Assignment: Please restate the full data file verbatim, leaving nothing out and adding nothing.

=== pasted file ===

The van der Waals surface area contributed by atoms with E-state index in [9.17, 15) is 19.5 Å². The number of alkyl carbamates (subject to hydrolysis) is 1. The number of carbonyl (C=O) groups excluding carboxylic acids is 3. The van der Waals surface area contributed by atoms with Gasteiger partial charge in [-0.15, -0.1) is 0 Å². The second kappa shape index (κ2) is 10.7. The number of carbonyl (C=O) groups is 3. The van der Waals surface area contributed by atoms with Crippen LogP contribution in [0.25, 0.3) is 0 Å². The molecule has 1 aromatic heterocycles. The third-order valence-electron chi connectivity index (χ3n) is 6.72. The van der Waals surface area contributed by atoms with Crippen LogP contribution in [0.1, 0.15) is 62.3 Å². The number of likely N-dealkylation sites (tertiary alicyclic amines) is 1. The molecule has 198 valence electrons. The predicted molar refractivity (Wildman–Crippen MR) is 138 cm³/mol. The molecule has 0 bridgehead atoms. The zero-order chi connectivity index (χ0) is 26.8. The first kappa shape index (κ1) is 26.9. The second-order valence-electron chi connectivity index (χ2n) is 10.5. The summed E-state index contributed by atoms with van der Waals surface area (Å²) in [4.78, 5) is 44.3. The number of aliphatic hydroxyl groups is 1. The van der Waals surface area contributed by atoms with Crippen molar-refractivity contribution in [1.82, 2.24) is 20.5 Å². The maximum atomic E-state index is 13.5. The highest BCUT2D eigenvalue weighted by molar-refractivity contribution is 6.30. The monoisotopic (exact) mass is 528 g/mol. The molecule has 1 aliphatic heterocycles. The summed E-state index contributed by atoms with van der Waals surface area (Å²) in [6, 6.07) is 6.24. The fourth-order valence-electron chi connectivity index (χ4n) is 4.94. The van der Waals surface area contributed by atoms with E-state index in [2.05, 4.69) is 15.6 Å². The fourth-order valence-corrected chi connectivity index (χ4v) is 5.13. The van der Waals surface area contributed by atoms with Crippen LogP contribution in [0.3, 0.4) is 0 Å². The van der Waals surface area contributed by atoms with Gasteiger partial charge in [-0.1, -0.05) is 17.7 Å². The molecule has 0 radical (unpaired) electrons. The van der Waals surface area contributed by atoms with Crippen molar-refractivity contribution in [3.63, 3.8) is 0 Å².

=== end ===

The van der Waals surface area contributed by atoms with E-state index in [9.17, 15) is 19.5 Å². The number of alkyl carbamates (subject to hydrolysis) is 1. The number of carbonyl (C=O) groups excluding carboxylic acids is 3. The van der Waals surface area contributed by atoms with Gasteiger partial charge in [-0.15, -0.1) is 0 Å². The second kappa shape index (κ2) is 10.7. The number of carbonyl (C=O) groups is 3. The van der Waals surface area contributed by atoms with Crippen LogP contribution in [0.25, 0.3) is 0 Å². The molecule has 1 aromatic heterocycles. The third-order valence-electron chi connectivity index (χ3n) is 6.72. The van der Waals surface area contributed by atoms with Crippen LogP contribution in [0.1, 0.15) is 62.3 Å². The number of likely N-dealkylation sites (tertiary alicyclic amines) is 1. The molecule has 198 valence electrons. The predicted molar refractivity (Wildman–Crippen MR) is 138 cm³/mol. The molecule has 0 bridgehead atoms. The zero-order chi connectivity index (χ0) is 26.8. The first kappa shape index (κ1) is 26.9. The second-order valence-electron chi connectivity index (χ2n) is 10.5. The summed E-state index contributed by atoms with van der Waals surface area (Å²) in [4.78, 5) is 44.3. The number of aliphatic hydroxyl groups is 1. The van der Waals surface area contributed by atoms with Crippen molar-refractivity contribution in [1.82, 2.24) is 20.5 Å². The maximum atomic E-state index is 13.5. The highest BCUT2D eigenvalue weighted by molar-refractivity contribution is 6.30. The monoisotopic (exact) mass is 528 g/mol. The molecule has 1 aliphatic heterocycles. The summed E-state index contributed by atoms with van der Waals surface area (Å²) in [6, 6.07) is 6.24. The fourth-order valence-electron chi connectivity index (χ4n) is 4.94. The van der Waals surface area contributed by atoms with E-state index in [2.05, 4.69) is 15.6 Å². The fourth-order valence-corrected chi connectivity index (χ4v) is 5.13. The van der Waals surface area contributed by atoms with Crippen LogP contribution in [0.3, 0.4) is 0 Å². The van der Waals surface area contributed by atoms with Gasteiger partial charge in [-0.1, -0.05) is 17.7 Å². The molecule has 0 radical (unpaired) electrons. The van der Waals surface area contributed by atoms with Crippen molar-refractivity contribution in [3.63, 3.8) is 0 Å².